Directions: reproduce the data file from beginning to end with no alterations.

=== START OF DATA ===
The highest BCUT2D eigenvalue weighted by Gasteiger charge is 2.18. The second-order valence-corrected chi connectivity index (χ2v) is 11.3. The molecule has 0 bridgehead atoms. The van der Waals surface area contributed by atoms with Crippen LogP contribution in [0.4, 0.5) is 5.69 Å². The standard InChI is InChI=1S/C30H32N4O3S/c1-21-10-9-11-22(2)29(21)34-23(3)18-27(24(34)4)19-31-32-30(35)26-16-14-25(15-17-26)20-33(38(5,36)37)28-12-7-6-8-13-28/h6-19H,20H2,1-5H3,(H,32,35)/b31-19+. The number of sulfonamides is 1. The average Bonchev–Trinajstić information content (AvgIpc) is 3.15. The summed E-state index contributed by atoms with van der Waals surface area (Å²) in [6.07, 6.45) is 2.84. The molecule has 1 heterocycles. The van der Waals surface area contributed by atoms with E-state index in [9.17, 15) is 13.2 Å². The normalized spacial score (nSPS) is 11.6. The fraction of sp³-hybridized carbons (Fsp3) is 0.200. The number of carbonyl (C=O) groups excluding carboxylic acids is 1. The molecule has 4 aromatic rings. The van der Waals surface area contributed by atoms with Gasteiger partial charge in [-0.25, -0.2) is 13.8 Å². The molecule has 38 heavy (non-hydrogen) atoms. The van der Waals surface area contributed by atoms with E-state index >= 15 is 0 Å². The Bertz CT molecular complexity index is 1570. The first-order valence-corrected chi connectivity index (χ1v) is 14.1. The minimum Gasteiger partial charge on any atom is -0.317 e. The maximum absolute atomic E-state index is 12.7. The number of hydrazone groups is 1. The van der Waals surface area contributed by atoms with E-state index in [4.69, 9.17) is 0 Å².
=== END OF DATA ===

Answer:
The highest BCUT2D eigenvalue weighted by Gasteiger charge is 2.18. The second-order valence-corrected chi connectivity index (χ2v) is 11.3. The molecule has 0 bridgehead atoms. The van der Waals surface area contributed by atoms with Crippen LogP contribution in [0.4, 0.5) is 5.69 Å². The standard InChI is InChI=1S/C30H32N4O3S/c1-21-10-9-11-22(2)29(21)34-23(3)18-27(24(34)4)19-31-32-30(35)26-16-14-25(15-17-26)20-33(38(5,36)37)28-12-7-6-8-13-28/h6-19H,20H2,1-5H3,(H,32,35)/b31-19+. The number of sulfonamides is 1. The average Bonchev–Trinajstić information content (AvgIpc) is 3.15. The summed E-state index contributed by atoms with van der Waals surface area (Å²) in [6.07, 6.45) is 2.84. The molecule has 1 heterocycles. The van der Waals surface area contributed by atoms with E-state index in [9.17, 15) is 13.2 Å². The normalized spacial score (nSPS) is 11.6. The fraction of sp³-hybridized carbons (Fsp3) is 0.200. The number of carbonyl (C=O) groups excluding carboxylic acids is 1. The molecule has 4 aromatic rings. The van der Waals surface area contributed by atoms with Gasteiger partial charge in [-0.25, -0.2) is 13.8 Å². The molecule has 38 heavy (non-hydrogen) atoms. The van der Waals surface area contributed by atoms with E-state index >= 15 is 0 Å². The Bertz CT molecular complexity index is 1570. The first-order valence-corrected chi connectivity index (χ1v) is 14.1. The minimum Gasteiger partial charge on any atom is -0.317 e. The maximum absolute atomic E-state index is 12.7. The number of hydrazone groups is 1. The van der Waals surface area contributed by atoms with E-state index in [4.69, 9.17) is 0 Å².